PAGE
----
Unfortunately, money cannot solve all social problems. Not everything is a supply and demand problem, nor can all problems be solved through government intervention programmes. Some social ills such as teenage pregnancies, workplace sexual harassment, just to mention a few, could be a symptom of the degeneration of social structures, particularly, the role of the household unit in modelling good behaviour, mainly among the youth.

The National Development Strategy (NDS) makes it clear that the imagined future for Eswatini should include development elements that raise the standard of cultural awareness as well as develop in a manner that infuses dynamism in the country’s cultural practices.

The NDS emphasises the need to maintain and encourage traditional institutional structures that sensitise agents of socialisation to influence attitudes and behaviour patterns that promote or reinforce ‘good’ traditional values for dealing with societal problems as Emaswati.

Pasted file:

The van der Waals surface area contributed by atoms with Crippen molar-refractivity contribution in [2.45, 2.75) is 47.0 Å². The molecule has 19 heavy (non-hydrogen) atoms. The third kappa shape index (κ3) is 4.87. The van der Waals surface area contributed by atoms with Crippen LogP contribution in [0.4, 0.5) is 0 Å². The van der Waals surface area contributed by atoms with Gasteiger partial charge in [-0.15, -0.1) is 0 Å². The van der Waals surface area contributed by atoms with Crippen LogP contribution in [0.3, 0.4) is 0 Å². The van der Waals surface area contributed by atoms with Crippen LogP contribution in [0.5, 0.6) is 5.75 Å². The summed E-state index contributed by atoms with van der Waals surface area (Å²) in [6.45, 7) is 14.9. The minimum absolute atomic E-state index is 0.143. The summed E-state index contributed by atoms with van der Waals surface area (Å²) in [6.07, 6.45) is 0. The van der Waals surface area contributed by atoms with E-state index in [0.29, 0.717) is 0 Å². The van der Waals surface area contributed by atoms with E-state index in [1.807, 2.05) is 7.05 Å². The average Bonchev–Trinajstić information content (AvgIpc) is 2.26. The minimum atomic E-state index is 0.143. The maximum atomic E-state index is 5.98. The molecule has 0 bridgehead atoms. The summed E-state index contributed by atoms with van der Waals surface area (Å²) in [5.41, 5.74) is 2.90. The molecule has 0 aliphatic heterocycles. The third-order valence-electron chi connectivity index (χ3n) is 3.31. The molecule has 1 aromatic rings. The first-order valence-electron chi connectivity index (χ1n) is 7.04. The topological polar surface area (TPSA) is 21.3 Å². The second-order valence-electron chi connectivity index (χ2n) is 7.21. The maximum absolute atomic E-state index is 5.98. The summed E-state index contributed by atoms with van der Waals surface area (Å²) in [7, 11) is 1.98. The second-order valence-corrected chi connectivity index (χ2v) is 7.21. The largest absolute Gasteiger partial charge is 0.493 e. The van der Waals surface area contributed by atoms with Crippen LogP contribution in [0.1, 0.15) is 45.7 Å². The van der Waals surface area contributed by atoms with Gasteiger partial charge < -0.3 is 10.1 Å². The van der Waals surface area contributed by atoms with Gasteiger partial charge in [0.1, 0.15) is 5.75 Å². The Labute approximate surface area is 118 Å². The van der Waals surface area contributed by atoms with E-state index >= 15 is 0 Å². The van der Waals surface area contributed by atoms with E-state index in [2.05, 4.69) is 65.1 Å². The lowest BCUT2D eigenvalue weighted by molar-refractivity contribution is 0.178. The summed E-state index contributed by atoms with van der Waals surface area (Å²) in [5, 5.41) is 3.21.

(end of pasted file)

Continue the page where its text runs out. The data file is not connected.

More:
Note that this is not an attack on modernity or development. Societies definitely can and should be transformed, as modernity does not necessarily mean a total abandonment of traditional values and a loss of a people’s moral compass. This piece is just a simple nudge to Emaswati, who should perhaps raise their self-consciousness on who they are becoming as a people in the development process so that the country’s traditional institutions and values can be infused into the complex amalgam called ‘modernity/development’.

So what do teenage pregnancies mean for Eswatini’s development?

Teenage pregnancies are a costly impediment to the country’s social and economic development. Generally, teenagers who engage in sexual activities face a host of negative outcomes that can have lasting physical, emotional, social, and economic impacts on their lives, most particularly for teenage girls and young women.